Our Eristic–Dialectical model of IWRM has been applied in more complicated cases, including Integrated Flood Management (EDIFM). It is illustrated in the case study [40], adopted by GWR in its Toolbox [41]. The successive steps to follow for the EDIWRM implementation are shown in Figure 6 and can be described as follows:
Setting the scene by detecting all surface and groundwater bodies at the watershed scale;
Stakeholder consultation for developing a Joint Action Plan (JAP);
Eristic analysis of conflicts between stakeholders and natural laws;
Dialectical conflict resolution between human different activities and the natural laws;
Establishing Eristic–Dialectical Integrated Management Plans;
Revision and new planning.

4. A Case Study of Eristic–Dialectical Integrated Flood Management (EDIFM) [40,41]

In recent years, on Crete Island, Greece, floods have become frequent and catastrophic under climate change. In the case of the Giofyros River flowing through the city of Heraklion (Figure 7), to complement an Integrated Flood Management (IFM) plan, a social component has been added. The new model is based on conflict resolution between human activities and the hydrological/hydraulic/natural laws. The model uses the fact that historically, water–human interactions have been and remain contradictory, i.e., at the same time conflicting (urban use of the flood plain) and cooperative (developing green areas around the river). To increase flood security, first, the conflicts were assessed and analyzed; second, by unifying the opposite Nature–Human interactions, a dialectic flood-resilient solution was obtained. It has been proven to be resilient to date to newer flood hazards.

4.1. Summary Description

Following the steps indicated in Figure 6, the new Eristic–Dialectical Integrated Flood Management (EDIFM) model was implemented as follows.
Assessment of the initial situation.
The Regional Agency for the Development of Eastern Crete (OAΝAΚ) located in the city of Heraklion was responsible, together with the city’s local authorities, for developing an Integrated Flood Management Plan (IFP) after a catastrophic flood that took place on January 1994 [40,41]. OANAK invited the expert team from the Aristotle University of Thessaloniki, led by Prof. J. Ganoulis, to assess the situation and establish an Integrated Flood Risk Management (IFM) Plan.
A Joint Action Plan (JAP) with local stakeholders.
The main water users and responsible authorities were identified as citizens who lost their property during the 1994 historical flood, OANAK, and the city’s elected authorities. The main water-related actors and stakeholders who took an active approach were distinguished as follows:
University staff and local researchers: The team was composed of two university professors from the Aristotle University of Thessaloniki and local scientists working in OANAK.
City institutions: Local elected authorities and water responsible agents. The staff of the city’s wastewater treatment plant played a major role because their utilities suffered huge losses of some millions of euros during the devastating 1994 flood.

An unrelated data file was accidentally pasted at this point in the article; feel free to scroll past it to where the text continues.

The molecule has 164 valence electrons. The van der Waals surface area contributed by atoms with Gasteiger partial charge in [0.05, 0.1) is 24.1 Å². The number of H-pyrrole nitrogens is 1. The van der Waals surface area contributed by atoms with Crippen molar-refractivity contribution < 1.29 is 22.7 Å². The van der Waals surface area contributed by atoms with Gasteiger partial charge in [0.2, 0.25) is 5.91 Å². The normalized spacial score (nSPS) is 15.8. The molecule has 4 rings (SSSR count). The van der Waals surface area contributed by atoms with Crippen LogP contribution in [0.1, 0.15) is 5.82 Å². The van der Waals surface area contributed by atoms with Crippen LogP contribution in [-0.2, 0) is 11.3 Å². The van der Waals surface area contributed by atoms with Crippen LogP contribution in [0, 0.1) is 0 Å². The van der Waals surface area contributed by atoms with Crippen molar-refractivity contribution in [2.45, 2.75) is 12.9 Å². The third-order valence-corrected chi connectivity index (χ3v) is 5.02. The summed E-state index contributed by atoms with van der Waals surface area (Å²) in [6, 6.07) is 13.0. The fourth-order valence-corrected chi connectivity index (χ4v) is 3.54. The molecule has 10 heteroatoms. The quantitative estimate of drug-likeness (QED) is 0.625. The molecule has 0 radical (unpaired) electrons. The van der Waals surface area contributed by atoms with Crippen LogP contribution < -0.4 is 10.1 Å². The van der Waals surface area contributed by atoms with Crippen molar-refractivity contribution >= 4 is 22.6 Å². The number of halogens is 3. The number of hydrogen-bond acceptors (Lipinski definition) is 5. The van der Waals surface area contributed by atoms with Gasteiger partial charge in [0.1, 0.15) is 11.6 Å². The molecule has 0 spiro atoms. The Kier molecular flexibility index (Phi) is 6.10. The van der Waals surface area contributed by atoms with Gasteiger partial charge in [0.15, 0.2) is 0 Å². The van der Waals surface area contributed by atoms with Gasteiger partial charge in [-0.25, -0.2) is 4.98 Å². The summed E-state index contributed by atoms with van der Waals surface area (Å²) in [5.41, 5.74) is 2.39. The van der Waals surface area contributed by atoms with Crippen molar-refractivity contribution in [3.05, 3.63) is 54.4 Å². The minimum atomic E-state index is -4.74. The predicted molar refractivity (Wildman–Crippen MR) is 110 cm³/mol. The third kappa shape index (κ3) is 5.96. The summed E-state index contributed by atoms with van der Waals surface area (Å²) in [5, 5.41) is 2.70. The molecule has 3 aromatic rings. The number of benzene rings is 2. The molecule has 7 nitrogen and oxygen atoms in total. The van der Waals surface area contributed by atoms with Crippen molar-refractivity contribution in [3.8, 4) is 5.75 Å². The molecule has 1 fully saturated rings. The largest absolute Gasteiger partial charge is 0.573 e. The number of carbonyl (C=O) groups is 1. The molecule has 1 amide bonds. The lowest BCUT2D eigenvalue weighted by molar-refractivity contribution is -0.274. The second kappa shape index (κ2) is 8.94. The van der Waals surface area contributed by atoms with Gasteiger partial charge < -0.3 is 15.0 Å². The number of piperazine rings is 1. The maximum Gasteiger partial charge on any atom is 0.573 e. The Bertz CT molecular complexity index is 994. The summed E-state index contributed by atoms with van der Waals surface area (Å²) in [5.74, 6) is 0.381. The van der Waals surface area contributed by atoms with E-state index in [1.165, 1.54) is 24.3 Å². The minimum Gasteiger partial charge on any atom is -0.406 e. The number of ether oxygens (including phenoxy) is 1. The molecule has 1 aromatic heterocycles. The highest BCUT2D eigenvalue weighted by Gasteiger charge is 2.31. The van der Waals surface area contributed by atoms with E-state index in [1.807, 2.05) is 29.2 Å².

Private professionals: Companies responsible for waterworks such as the construction of levees and flood detention reservoirs.
Civil society: NGOs and city organizations sensitive to green areas and the city’s environmental protection.
The main purpose of the JAP was to identify not only natural hazards but also how humans have conflicted with nature by occupying part of the riverbed to develop properties. The consultation aimed to define the natural conditions generating floods, i.e., the river’s boundaries with variable flow rates, the hydrological and solid transport characteristics of the river, and the marine coastal currents near its delta that are influenced by Coriolis forces.
Eristic analysis of conflicts (EAC).
In the EAC process, conflicts were identified between land use for urban interests across the river and the riverbed extension for different return periods of flooding. The river’s boundaries have been identified for a 20-year return period. To resolve conflicts of land use and other violations of natural laws, hydrological characteristics have been analyzed, such as the hydraulic conductivity of the river for different rainfall intensities, the transportation capacity of solid and suspended material, and the coastal currents near the mouth of the river. As a result, humans were identified to violate the riverbed’s flood boundaries, and in exchange, the river used to flood urban areas up from a certain flow rate with negative consequences for human property.
Dialectical conflict resolution (DCR).

4.2. Natural Laws

The hydraulic and hydrological investigation at the basin scale has produced the following results:
  • The Hydraulic Law: Under the existing riverbed characteristics, the flow capacity without flooding the urban area was 300 m3/s for a T = 20-year return period. For higher flow rates, water overflows the river and produces urban floods [40].
  • The Coriolis Forces: Because of the Earth’s rotation in the case of low tidal forces, like in the Mediterranean Sea, the river deltas show most of the time a dextral deviation of the river’s mouth. This is the case in the Northern Hemisphere, while the opposite deviation may occur in the Southern Hemisphere [41].